Today, March 25, 2021, marks the 200th anniversary of Greek Independence Day. All over the world people are celebrating and paying tribute to the Greeks in remembrance of their centuries-long struggle against the Ottoman Empire.
Starting today, dignitaries from Britain, Russia and France — the great powers that provided vital assistance to the nation’s bid for independence from the Ottoman Empire — as well as from Cyprus are in Greece to help cap off a two day celebration of modern Greece’s most fateful anniversary.
It was on this day two centuries ago, that Greeks began a long war to rid themselves of the shackles of a ruthless and cruel empire. From this day until 1830, the final Greek uprisings against Ottoman rule brought a new kingdom into being. It was a kingdom that would eventually become one of the world’s great democracies.
Greece came under Ottoman rule in the 15th century, after the decline of the Byzantine Empire. After the capture of Constantinople in 1453, many Greek islands and much of mainland Greece. It was not until 1814, when a secret organization called Filiki Eteria (Society of Friends) was founded, that Greece lighted the fervent blaze of freedom that gripped much of Europe at the time. The suppressive Ottoman rule had become intolerable, and their disregard for Greek history and traditions, their Orthodox religion, and other freedoms lost finally exploded in open revolt.
The first major resident to the Ottomans occurred between early 1821 in the Danubian Principalities, where Alexander Ypsilantis called Wallachians and Moldovians to join in open rebellion against the Ottomans. His proclamation, roughly translated, was as follows:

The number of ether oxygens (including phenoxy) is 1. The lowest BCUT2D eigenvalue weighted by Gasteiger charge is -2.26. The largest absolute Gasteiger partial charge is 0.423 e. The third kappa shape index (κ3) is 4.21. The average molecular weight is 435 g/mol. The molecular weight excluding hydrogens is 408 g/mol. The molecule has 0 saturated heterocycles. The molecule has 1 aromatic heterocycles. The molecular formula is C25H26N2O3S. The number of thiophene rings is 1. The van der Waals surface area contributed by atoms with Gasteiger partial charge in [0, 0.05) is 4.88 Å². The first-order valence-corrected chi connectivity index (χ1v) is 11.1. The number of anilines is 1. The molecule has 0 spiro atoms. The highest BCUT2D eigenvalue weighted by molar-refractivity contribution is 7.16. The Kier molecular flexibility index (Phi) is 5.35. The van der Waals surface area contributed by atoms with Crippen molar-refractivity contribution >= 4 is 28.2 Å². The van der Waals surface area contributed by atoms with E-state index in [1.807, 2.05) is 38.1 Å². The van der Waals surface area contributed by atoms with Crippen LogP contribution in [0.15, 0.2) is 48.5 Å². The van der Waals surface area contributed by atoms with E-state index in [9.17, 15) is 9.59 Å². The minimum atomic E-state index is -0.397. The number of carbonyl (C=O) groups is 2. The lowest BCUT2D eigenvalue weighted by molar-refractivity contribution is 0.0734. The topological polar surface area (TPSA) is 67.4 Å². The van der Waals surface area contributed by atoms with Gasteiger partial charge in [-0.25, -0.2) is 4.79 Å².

“Fight for Faith and Fatherland! The time has come, O Hellenes. Long ago the people of Europe, fighting for their own rights and liberties, invited us to imitation … The enlightened peoples of Europe are occupied in restoring the same well-being, and, full of gratitude for the benefactions of our forefathers towards them, desire the liberation of Greece. We, seemingly worthy of ancestral virtue and of the present century, are hopeful that we will achieve their defense and help. Many of these freedom-lovers want to come and fight alongside us … Who then hinders your manly arms? Our cowardly enemy is sick and weak. Our generals are experienced, and all our fellow countrymen are full of enthusiasm. Unite, then, O brave and magnanimous Greeks! Let national phalanxes be formed, let patriotic legions appear and you will see those old giants of despotism fall themselves, before our triumphant banners.”
The intention initially was to lure Russia to the side of the resistance, but unfortunately, the revolutionists were at first, soundly defeated by the Ottomans. And the uprising brought about mass executions, pogrom-style attacks, the destruction of churches, and looting of Greek properties throughout the Empire. The Constantinople Massacre of 1821, and other atrocities ended up solidifying Greek resistance, and the war for independence ensued. In the, which had a long tradition of resistance to the Ottomans, the blazing fire of open resistance branched out to the rest of the mainland. By the end of March 1821, Greek patriots like Petros Mavromichalis, Theodoros Kolokotronis, and others led their forced to take control of most of the countryside of the Peloponnese.
War in other regions stretched out for years with many massacres, huge naval battles, and countless internal and external political struggles. In 1827, as the revolution seemed almost lost, the fleets of Britain, Russia, and France intervened to destroy a Turkish-Egyptian fleet in the Bay of Navarino, in the western Peloponnese.
Finally, after years of intense struggle, and under pressure from Russia, the Treaty of London of 6 July 1827 and of the Protocol of 22 March 1829 were sealed. It was afterward, that Britain and France conceived an idea of an independent Greek state, in order to limit the influence of Russia on the new state. Finally, the London Protocol of 3 February 1830 saw a new nation rise from the bitter darkness of oppression.
Today in Athens, a military parade will pass and review in front of Prime Minister Kyriakos Mitsotakis, Russian Prime Minister Mikhail Mishustin, Britain’s Prince Charles and his wife Camilla, the Duchess of Cornwall, French Defense Minister Florence Parly, and Cypriot President Nicos Anastasiades.